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A photo of a Rock Beauty Angelfish taken by William Goodwin in Cayman Brac waters.

Published 14th January 2010, 4:10pm

While some 50,000 plus persons live, work and enjoy all that the Cayman Islands have to offer, very few ever venture beneath the waves unless they visit one of the Islands’ many beaches.

About the Goodwins

A former high school science teacher, journalist, and author, William (Bill) Goodwin has been diving in the Cayman Islands since 1976. He and his wife Donna, a career physical therapist, have been working as a video and photography team since 2004.

Last year, William’s photo of a peppermint shrimp lurking inside a branching vase sponge, won him the grand prize in the nature category of National Geographic Magazine’s 2009 International Photography Contest. There were 208,000 entries from 28 countries. (Visit national geographic photo contest winners for a look at the photo).

In 2008 his photo of a grouper peeping through a sea fan, just offshore Cayman Brac, won best in show at the 11th International Coral Reef Symposium in Ft. Lauderdale, Florida.

Source: William and Donna Goodwin,

William and Donna Goodwin hope to change this scenario by inspiring Cayman’s next generation to venture into the deep.

Award-winning photographers, the husband and wife team have donated five DVDs to the Education Ministry containing more than 800 images and video clips of marine life and underwater scenery taken just off the coast of Cayman Brac.

“Most kids may never have an opportunity to dive and experience Cayman’s marine beauty for themselves,” Mrs. Goodwin explained. “With all of the environmental changes, we wanted to capture some of that beauty before it’s gone, but we also hope to inspire the kids to take charge and become advocates for their environment.”

The DVDs were recently presented to Education Minister, the Hon. Rolston Anglin, who commended the Goodwins for their generosity.

“I think that this is a good indication of what can happen when private citizens, who are simply doing what they love, use their talents to assist our school system,” he said. “For them to have stepped up and done this, completely free of cost, is highly commendable and we really just want to thank them.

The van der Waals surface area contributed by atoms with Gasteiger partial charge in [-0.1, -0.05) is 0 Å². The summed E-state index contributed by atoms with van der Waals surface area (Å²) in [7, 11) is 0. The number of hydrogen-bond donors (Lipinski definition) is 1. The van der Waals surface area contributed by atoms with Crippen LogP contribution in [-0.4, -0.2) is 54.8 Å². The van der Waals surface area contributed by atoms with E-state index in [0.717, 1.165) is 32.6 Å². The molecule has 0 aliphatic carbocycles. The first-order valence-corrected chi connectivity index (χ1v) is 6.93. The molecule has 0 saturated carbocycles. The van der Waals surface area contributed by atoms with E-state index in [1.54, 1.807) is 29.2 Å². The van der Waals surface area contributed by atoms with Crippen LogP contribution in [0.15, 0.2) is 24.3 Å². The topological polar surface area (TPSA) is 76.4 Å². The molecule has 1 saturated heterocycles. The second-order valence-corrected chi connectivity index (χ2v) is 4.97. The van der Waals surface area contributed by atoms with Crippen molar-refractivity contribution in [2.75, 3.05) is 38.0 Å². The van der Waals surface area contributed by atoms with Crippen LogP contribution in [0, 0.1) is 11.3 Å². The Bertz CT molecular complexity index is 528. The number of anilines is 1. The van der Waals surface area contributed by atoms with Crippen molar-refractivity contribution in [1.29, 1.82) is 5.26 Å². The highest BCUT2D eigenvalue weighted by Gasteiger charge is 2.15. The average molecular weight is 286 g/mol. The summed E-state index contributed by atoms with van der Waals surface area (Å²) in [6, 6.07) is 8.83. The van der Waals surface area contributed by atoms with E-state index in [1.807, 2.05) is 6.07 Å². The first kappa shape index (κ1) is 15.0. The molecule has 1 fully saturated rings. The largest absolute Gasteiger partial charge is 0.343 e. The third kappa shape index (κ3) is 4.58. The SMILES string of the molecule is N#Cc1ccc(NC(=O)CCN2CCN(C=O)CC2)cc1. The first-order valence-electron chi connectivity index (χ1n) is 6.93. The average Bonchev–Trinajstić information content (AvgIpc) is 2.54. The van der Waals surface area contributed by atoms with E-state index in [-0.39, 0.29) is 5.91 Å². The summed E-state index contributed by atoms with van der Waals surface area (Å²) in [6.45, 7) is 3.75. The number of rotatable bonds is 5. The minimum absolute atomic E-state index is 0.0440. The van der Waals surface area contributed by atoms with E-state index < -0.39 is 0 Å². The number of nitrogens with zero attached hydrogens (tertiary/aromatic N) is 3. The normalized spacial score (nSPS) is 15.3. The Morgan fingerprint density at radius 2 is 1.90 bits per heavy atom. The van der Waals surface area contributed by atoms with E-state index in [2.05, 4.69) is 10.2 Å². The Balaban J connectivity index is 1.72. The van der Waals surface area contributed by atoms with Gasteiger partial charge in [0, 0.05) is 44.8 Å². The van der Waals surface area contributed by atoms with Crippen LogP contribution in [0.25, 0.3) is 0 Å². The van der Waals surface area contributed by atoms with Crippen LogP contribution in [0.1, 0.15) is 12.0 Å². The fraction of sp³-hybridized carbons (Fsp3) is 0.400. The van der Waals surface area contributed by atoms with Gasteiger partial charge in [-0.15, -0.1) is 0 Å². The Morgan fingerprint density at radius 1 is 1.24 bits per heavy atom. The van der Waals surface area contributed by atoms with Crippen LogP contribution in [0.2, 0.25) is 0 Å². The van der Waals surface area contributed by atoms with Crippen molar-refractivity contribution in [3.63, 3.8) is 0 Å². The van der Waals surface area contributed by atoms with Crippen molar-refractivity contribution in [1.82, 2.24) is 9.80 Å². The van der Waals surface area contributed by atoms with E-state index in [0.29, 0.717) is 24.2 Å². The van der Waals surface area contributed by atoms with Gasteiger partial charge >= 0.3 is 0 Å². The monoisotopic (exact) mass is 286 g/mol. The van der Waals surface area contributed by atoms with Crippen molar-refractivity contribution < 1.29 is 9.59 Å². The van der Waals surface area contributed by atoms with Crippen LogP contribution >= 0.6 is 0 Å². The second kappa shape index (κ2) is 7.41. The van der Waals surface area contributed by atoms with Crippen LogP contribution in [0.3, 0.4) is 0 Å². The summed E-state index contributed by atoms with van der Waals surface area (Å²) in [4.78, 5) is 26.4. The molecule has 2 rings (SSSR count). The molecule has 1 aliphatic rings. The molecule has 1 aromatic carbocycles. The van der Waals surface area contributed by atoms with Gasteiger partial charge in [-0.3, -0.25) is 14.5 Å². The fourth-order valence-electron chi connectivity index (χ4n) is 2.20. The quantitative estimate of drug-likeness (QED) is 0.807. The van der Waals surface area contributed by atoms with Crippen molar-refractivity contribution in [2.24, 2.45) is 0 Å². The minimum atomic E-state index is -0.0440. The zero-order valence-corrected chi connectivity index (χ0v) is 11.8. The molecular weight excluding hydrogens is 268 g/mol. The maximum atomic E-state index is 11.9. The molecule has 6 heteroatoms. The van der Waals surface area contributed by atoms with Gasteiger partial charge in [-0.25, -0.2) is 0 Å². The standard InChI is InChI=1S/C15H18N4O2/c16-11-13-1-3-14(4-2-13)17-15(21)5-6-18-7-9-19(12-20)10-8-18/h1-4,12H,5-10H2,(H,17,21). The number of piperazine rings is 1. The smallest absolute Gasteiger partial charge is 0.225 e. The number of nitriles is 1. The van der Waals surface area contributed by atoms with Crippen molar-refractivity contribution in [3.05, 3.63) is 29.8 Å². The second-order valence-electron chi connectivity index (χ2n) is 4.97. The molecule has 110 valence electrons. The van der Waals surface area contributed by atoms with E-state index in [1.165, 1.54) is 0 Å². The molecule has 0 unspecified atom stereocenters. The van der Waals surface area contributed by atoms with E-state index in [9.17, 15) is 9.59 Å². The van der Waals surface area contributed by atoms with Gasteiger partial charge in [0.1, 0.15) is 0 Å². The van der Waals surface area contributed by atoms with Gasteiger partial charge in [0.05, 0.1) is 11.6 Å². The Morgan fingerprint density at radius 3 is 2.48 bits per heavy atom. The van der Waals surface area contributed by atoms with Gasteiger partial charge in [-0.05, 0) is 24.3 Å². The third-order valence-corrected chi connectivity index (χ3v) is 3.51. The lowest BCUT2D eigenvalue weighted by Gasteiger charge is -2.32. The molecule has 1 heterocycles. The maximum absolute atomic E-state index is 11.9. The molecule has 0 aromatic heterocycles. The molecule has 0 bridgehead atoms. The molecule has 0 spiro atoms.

“They have demonstrated that it’s possible to assist our education system without spending a lot of money, and that all of us can have a profound impact on our children’s education by simply sharing our own work and interests with them. I encourage others to partner with the education system in similar fashion.”

The images have since been loaded onto the Education Department’s interactive Studywiz web portal, where both teachers and students can access them for lessons and projects. They have been dubbed the Cayman Islands Underwater Image Bank for Students and are under copyright for use as educational tools only.

It is expected that the images and videos will help supplement resources in the Central Caribbean Marine Institute’s ocean science programme. They can also be used in the biology component of GCSE science; GCSE leisure and tourism studies; and any other areas deemed relevant by teachers.

The idea for the donation was born following a chance meeting between the Goodwins and Minister Anglin during the grand opening of the Alexander Hotel in Cayman Brac last year.

The couple, both of whom have been taking photos in Cayman’s waters for several years, decided to give youngsters an opportunity to appreciate the beauty of the reefs and underwater scenery surrounding their own home environment.